The well-known breast cancer advocacy and research group Susan G. Komen indicates that, according to the most recent data available, 1.7 million new cases of breast cancer occurred among women worldwide in 2012. Western Europe, North America, and northern Europe have the highest breast cancer incidences in the world, according to the International Agency for Research on Cancer and the World Health Organization.
Women diagnosed with breast cancer may want to begin their treatment journeys by educating themselves on the anatomy of the breast so they can better understand their disease and how it develops.
The structure of the breast is complex and comprised of fat, glandular tissue, connective tissue, lobes, lobules, ducts, lymph nodes, blood vessels, and ligaments. The following is a breakdown of the common components of the breast:
Fat cells: The female breast is largely fat cells called adipose tissue. This tissue extends from the collarbone down to the underarm and across to the middle of the rib cage. The main purpose of adipose tissue is to store energy in the form of fat and insulate the body.
Lobules: Each breast contains several sections that branch out from the nipple. Lobule glands make milk and are often grouped together to form lobes. There may be between 15 and 20 lobes in each breast, says the Cleveland Clinic. Each lobe has roughly 20 to 40 lobules.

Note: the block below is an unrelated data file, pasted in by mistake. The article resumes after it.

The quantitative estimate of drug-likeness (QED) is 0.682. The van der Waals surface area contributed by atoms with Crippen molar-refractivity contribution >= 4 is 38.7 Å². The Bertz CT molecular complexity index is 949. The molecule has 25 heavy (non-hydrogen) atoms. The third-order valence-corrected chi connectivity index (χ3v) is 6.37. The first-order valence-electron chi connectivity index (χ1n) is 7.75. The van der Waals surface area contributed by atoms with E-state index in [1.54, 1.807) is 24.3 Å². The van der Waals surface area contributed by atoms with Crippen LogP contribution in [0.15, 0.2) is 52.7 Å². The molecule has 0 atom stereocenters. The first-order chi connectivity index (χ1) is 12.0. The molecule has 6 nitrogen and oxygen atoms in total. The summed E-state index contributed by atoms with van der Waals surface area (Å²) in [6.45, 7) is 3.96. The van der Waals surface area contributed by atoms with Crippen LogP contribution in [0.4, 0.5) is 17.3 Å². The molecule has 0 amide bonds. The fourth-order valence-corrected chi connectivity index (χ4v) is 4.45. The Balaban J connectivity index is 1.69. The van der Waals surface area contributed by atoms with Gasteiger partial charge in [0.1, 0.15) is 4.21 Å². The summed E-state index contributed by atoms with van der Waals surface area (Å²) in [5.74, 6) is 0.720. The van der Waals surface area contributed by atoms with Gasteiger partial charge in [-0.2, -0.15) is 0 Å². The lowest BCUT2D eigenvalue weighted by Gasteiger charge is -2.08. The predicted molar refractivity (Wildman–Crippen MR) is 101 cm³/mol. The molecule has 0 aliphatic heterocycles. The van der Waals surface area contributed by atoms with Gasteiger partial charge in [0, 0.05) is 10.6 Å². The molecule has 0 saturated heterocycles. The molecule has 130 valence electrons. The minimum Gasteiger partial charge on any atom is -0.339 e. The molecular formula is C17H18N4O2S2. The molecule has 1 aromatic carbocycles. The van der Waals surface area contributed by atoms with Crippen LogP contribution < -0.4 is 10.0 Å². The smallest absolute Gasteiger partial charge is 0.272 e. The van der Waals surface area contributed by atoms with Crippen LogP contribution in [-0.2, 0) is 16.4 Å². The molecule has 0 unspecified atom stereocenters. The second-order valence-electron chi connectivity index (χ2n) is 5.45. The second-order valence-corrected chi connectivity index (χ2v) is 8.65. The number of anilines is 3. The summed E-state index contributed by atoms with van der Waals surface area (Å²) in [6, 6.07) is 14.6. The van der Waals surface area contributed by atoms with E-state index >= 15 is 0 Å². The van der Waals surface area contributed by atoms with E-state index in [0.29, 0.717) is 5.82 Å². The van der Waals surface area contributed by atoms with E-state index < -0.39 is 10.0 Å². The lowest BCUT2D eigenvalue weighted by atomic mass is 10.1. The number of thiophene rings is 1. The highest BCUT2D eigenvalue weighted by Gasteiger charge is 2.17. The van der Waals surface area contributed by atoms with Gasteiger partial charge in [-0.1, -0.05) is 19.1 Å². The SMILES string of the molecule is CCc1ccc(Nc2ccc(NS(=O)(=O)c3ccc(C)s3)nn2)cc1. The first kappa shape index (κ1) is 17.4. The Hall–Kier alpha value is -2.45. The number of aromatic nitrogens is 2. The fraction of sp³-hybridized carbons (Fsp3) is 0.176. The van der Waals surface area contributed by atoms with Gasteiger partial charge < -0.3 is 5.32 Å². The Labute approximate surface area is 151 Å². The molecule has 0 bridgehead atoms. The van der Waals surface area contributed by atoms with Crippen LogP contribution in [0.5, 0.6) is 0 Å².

Ducts: Connecting the lobules are small tubes called ducts. The ducts carry milk to the nipples of the breasts. There are around 10 duct systems in each breast, each with its own opening at the nipple.
Nipple: The nipple may be the most recognizeable part of the breast. It is in the center of the breast. The lobules will squeeze milk into the ducts, which then transfer it to the nipples. Most nipples protrude outward, but according to Health magazine’s medical editor Dr. Roshini Rajapaksa, some women have flat or inverted nipples. The nipples do not have a singular hole for the milk to come out like an artificial bottle nipple. Rather, there are many lactiferous duct outlets in each nipple that correspond to the ducts in each breast.
Lymph system: Snaking through the adipose tissue are lymph vessels and nodes. The lymph system distributes disease-fighting cells and fluids as part of the immune system, states the National Breast Cancer Foundation, Inc. Bean-shaped lymph nodes in fixed areas through the system filter abnormal cells away from healthy tissue.
Areola: The areola is pigmented skin surrounding a nipple. The areola contains tubercles called Montgomery’s glands, which secrete lubricating materials to make breastfeeding more comfortable.
Changes in any areas of the breast may be indicative of cancer. That is why women are urged to understand their breasts’ “normal” appearance and feel so they can recognize any changes and address them with a doctor right away.